Maryland’s Jake Layman dunks the ball over Notre Dame’s Austin Burgett, left, and Garrick Sherman in the win at Comcast Center. (Ricky Carioti/The Washington Post)

A trying season was 20 minutes from its breaking point Wednesday night, and Maryland Coach Mark Turgeon again was looking for an answer. As his team marched into the locker room at Comcast Center trailing Notre Dame by nine at halftime, Turgeon gave his team a simple piece of counsel.

Relax. Miss a shot? Laugh it off.

After a 74-66 victory that just might have saved this season from January ruin, it seemed silly Maryland hadn’t been playing this way all along.

“We thought he would be in there screaming and throwing water bottles around,” center Shaquille Cleare said. “But he came in calm and said stop walking on eggshells.”

The Terps (11-7, 3-2 ACC) outscored the Fighting Irish (10-7, 1-3) by 17 points in the second half despite a miserable shooting performance. Held scoreless in the first half, Dez Wells finished with a team-high 17 points, including 11 from the free throw line. In his first start this season, Seth Allen added 14 points, and Nick Faust (13 points) kept Notre Dame’s Pat Connaughton to just four points after intermission.

So Turgeon, days after suffering consecutive 20-point losses for the first time in his career and drawing the ire of a desperate fan base that began questioning his job security, high-fived everyone in sight as he left the floor. Cleare became a human tackling dummy, shoved around by his teammates as the Comcast Center crowd roared its approval. On the sidelines, Charles Mitchell grabbed Roddy Peters and massaged the freshman’s scalp. Turgeon bounded around and flapped his arms, and his players later said they had never seen him so happy.

For the first time in weeks, everyone could exhale. And smile.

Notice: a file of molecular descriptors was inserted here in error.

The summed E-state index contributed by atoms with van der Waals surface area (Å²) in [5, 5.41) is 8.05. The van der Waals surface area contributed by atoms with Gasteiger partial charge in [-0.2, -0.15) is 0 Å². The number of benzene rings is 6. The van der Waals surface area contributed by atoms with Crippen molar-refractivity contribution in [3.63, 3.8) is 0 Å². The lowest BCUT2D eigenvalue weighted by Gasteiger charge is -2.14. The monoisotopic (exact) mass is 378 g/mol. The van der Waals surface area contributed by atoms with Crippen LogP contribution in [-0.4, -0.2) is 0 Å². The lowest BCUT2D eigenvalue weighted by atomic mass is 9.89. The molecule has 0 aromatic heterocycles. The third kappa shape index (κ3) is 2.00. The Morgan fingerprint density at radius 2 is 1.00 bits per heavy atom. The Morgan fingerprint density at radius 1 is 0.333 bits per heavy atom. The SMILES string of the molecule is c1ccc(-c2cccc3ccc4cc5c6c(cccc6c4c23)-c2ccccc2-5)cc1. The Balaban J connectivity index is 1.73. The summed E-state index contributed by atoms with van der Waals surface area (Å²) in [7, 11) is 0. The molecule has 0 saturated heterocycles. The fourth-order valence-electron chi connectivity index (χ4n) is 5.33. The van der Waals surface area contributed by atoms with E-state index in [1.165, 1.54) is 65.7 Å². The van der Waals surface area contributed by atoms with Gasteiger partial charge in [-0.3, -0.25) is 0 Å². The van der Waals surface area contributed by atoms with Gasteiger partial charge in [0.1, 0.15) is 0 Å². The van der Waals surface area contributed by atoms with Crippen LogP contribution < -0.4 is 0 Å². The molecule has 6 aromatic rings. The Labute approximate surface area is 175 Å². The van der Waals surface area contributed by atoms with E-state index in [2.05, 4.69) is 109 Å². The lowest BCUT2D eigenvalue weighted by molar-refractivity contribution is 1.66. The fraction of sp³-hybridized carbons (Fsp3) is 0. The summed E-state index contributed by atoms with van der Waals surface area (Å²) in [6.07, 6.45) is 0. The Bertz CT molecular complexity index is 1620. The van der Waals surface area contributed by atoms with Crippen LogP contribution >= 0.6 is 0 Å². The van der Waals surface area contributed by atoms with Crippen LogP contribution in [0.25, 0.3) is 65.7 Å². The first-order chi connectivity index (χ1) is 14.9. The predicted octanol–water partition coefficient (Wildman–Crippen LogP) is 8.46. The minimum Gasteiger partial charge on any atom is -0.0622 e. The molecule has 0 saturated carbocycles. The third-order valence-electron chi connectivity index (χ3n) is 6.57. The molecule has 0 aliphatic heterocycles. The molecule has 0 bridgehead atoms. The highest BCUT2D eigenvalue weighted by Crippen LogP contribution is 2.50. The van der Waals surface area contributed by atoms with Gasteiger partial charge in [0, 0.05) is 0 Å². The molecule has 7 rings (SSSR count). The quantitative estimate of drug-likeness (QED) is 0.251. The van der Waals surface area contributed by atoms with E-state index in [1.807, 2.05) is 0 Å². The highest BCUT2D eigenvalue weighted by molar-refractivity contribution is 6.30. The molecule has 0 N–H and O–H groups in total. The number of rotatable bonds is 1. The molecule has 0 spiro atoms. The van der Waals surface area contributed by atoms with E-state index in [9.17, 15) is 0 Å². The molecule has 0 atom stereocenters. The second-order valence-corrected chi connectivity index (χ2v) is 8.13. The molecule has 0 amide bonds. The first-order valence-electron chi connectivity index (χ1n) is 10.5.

“It was really that simple,” Turgeon said. “There was a lot of pressure. We had to win this game.”

The 34-25 halftime deficit could have been much worse, though Maryland didn’t help itself with only four second-chance points on 13 offensive rebounds and a streak of 13 straight missed three-pointers.

The first half’s final offensive possession again offered a window into the disaster. Despite a 30-second timeout to scheme against Notre Dame’s zone, the inbounds pass was nearly intercepted. Then Wells spent several seconds holding the basketball and staring at Turgeon, seemingly wondering what play to run. Once everyone decided to move, Mitchell caught the pass, took a couple dribbles and promptly traveled. Boos rained from the crowd. It wasn’t apparent whether they were directed at the officials or the home team.

“Obviously we weren’t very good the first half, weren’t very good defensively, couldn’t guard a simply down screen and then we couldn’t make a shot,” Turgeon said.

But Maryland had been rendered lifeless before by early deficits against Pittsburgh and Florida State, so here was another opportunity to buck the trend. Soon the Fighting Irish grew cold and sloppy and went scoreless for nearly seven minutes into the second half with 17 turnovers overall. Two putback layups from Mitchell (10 points, seven rebounds) chopped the lead to one point, and the building, once filled with restlessness, erupted.

With Allen’s broken left foot continuing to heal and the sophomore’s conditioning improving, Turgeon finally moved him into the lineup, an expected switch that benched Peters. The only hang-up since Allen began playing six games ago was whether his body could handle the rigors of starting.

Emotionally, Allen was always there, no more so than when his deep three-pointer regained the lead for Maryland at 39-36. The Terps had tied the game moments earlier when Notre Dame Coach Mike Brey was whistled for a technical foul. They could feel momentum shifting their way, so Allen hopped back on defense, three fingers raised into the air. They never trailed again.

Later, after the season had been salvaged — or at the very least stayed — Allen couldn’t even remember the shot that changed everything. He said he was too into the moment, too busy smiling.